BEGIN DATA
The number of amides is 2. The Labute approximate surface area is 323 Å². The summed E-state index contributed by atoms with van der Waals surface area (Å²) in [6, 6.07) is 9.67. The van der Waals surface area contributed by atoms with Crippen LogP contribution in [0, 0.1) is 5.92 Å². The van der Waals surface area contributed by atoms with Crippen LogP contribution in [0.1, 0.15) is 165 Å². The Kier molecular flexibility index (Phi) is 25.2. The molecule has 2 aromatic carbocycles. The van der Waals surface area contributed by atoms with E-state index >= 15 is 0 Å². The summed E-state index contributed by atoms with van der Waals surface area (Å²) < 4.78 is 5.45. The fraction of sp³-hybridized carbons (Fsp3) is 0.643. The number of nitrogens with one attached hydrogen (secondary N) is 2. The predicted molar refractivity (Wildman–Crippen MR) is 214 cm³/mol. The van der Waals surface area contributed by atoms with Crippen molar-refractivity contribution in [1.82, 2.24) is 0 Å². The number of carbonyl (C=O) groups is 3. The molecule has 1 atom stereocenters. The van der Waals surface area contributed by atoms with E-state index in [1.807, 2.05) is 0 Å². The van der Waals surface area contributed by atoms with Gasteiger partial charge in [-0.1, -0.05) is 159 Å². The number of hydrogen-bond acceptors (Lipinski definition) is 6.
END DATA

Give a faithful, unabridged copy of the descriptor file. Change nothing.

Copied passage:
The number of amides is 2. The Labute approximate surface area is 323 Å². The summed E-state index contributed by atoms with van der Waals surface area (Å²) in [6, 6.07) is 9.67. The van der Waals surface area contributed by atoms with Crippen LogP contribution in [0, 0.1) is 5.92 Å². The van der Waals surface area contributed by atoms with Crippen LogP contribution in [0.1, 0.15) is 165 Å². The Kier molecular flexibility index (Phi) is 25.2. The molecule has 2 aromatic carbocycles. The van der Waals surface area contributed by atoms with E-state index >= 15 is 0 Å². The summed E-state index contributed by atoms with van der Waals surface area (Å²) < 4.78 is 5.45. The fraction of sp³-hybridized carbons (Fsp3) is 0.643. The number of nitrogens with one attached hydrogen (secondary N) is 2. The predicted molar refractivity (Wildman–Crippen MR) is 214 cm³/mol. The van der Waals surface area contributed by atoms with Crippen molar-refractivity contribution in [1.82, 2.24) is 0 Å². The number of carbonyl (C=O) groups is 3. The molecule has 1 atom stereocenters. The van der Waals surface area contributed by atoms with E-state index in [1.807, 2.05) is 0 Å². The van der Waals surface area contributed by atoms with Gasteiger partial charge in [-0.1, -0.05) is 159 Å². The number of hydrogen-bond acceptors (Lipinski definition) is 6.